Tuesday, April 11, 2006

Facing Down Iran

Mark Steyn has a new piece out in City Journal arguing for why we must deal with Iran now. The piece starts off a little slowly, but don't let that put you off as it gets better and better as it proceeds. Here are a few choice passages:
As clashes of civilizations go, this one’s between two extremes: on the one hand, a world that has everything it needs to wage decisive war—wealth, armies, industry, technology; on the other, a world that has nothing but pure ideology and plenty of believers. (Its sole resource, oil, would stay in the ground were it not for foreign technology, foreign manpower, and a Western fetishization of domestic environmental aesthetics.) ...

...Four years into the “war on terror,” the Bush administration has begun promoting a new formulation: “the long war.” Not a reassuring name. In a short war, put your money on tanks and bombs—our strengths. In a long war, the better bet is will and manpower—their strengths, and our great weakness. Even a loser can win when he’s up against a defeatist. A big chunk of Western civilization, consciously or otherwise, has given the impression that it’s dying to surrender to somebody, anybody. Reasonably enough, Islam figures: Hey, why not us? If you add to the advantages of will and manpower a nuclear capability, the odds shift dramatically.

...

We now think it perfectly normal for Muslims to demand the tenets of their religion be applied to society at large: the government of Sweden, for example, has been zealously closing down websites that republish those Danish cartoons. As Khomeini’s successor, Ayatollah Khamenei, has said, “It is in our revolution’s interest, and an essential principle, that when we speak of Islamic objectives, we address all the Muslims of the world.” Or as a female Muslim demonstrator in Toronto put it: “We won’t stop the protests until the world obeys Islamic law.”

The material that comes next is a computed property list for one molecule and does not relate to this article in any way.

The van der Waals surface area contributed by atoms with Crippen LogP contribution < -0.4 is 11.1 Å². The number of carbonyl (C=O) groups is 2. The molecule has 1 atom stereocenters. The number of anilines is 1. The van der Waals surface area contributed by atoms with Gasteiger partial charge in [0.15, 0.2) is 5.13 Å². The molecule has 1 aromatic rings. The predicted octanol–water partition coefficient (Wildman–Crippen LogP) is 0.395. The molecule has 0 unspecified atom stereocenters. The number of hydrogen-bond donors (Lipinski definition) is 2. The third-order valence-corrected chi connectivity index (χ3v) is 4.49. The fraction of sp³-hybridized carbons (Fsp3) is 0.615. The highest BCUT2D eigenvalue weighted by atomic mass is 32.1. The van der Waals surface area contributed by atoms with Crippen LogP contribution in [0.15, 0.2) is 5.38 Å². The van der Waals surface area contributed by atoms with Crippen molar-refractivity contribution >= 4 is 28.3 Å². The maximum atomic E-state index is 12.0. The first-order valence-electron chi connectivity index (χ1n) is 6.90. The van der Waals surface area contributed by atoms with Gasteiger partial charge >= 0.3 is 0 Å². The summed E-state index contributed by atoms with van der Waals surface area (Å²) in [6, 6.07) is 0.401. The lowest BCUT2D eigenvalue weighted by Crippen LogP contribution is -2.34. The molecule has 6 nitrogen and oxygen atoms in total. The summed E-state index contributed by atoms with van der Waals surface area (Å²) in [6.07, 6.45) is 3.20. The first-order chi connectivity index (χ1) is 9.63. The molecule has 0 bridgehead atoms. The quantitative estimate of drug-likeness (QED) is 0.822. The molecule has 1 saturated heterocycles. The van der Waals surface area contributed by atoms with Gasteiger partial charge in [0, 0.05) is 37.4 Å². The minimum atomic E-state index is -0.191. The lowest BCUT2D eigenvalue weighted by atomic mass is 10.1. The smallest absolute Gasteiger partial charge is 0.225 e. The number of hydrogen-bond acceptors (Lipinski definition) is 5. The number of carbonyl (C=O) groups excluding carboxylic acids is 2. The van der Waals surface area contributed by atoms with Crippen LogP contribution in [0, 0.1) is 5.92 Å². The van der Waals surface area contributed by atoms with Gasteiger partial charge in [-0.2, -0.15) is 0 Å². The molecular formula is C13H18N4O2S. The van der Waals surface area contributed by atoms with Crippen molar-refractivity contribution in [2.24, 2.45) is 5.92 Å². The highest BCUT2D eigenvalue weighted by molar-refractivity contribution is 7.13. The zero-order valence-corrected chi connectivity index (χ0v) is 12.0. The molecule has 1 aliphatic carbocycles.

If that’s a little too ferocious, Kofi Annan framed it rather more soothingly: “The offensive caricatures of the Prophet Muhammad were first published in a European country which has recently acquired a significant Muslim population, and is not yet sure how to adjust to it.”

If you’ve also “recently acquired” a significant Muslim population and you’re not sure how to “adjust” to it, well, here’s the difference: back when my Belgian grandparents emigrated to Canada, the idea was that the immigrants assimilated to the host country. As Kofi and Co. see it, today the host country has to assimilate to the immigrants: if Islamic law forbids representations of the Prophet, then so must Danish law, and French law, and American law. Iran was the progenitor of this rapacious extraterritoriality, and, if we had understood it more clearly a generation ago, we might be in less danger of seeing large tracts of the developed world being subsumed by it today.

...

What’s the difference between a hothead and a moderate? Well, the extremist Ahmadinejad has called for Israel to be “wiped off the map,” while the moderate Rafsanjani has declared that Israel is “the most hideous occurrence in history,” which the Muslim world “will vomit out from its midst” in one blast, because “a single atomic bomb has the power to completely destroy Israel, while an Israeli counter-strike can only cause partial damage to the Islamic world.” Evidently wiping Israel off the map seems to be one of those rare points of bipartisan consensus in Tehran, the Iranian equivalent of a prescription drug plan for seniors: we’re just arguing over the details.

...

Once again, we face a choice between bad and worse options. There can be no “surgical” strike in any meaningful sense: Iran’s clients on the ground will retaliate in Iraq, Lebanon, Israel, and Europe. Nor should we put much stock in the country’s allegedly “pro-American” youth. This shouldn’t be a touchy-feely nation-building exercise: rehabilitation may be a bonus, but the primary objective should be punishment—and incarceration. It’s up to the Iranian people how nutty a government they want to live with, but extraterritorial nuttiness has to be shown not to pay. That means swift, massive, devastating force that decapitates the regime—but no occupation.

The cost of de-nuking Iran will be high now but significantly higher with every year it’s postponed. The lesson of the Danish cartoons is the clearest reminder that what is at stake here is the credibility of our civilization. Whether or not we end the nuclearization of the Islamic Republic will be an act that defines our time.

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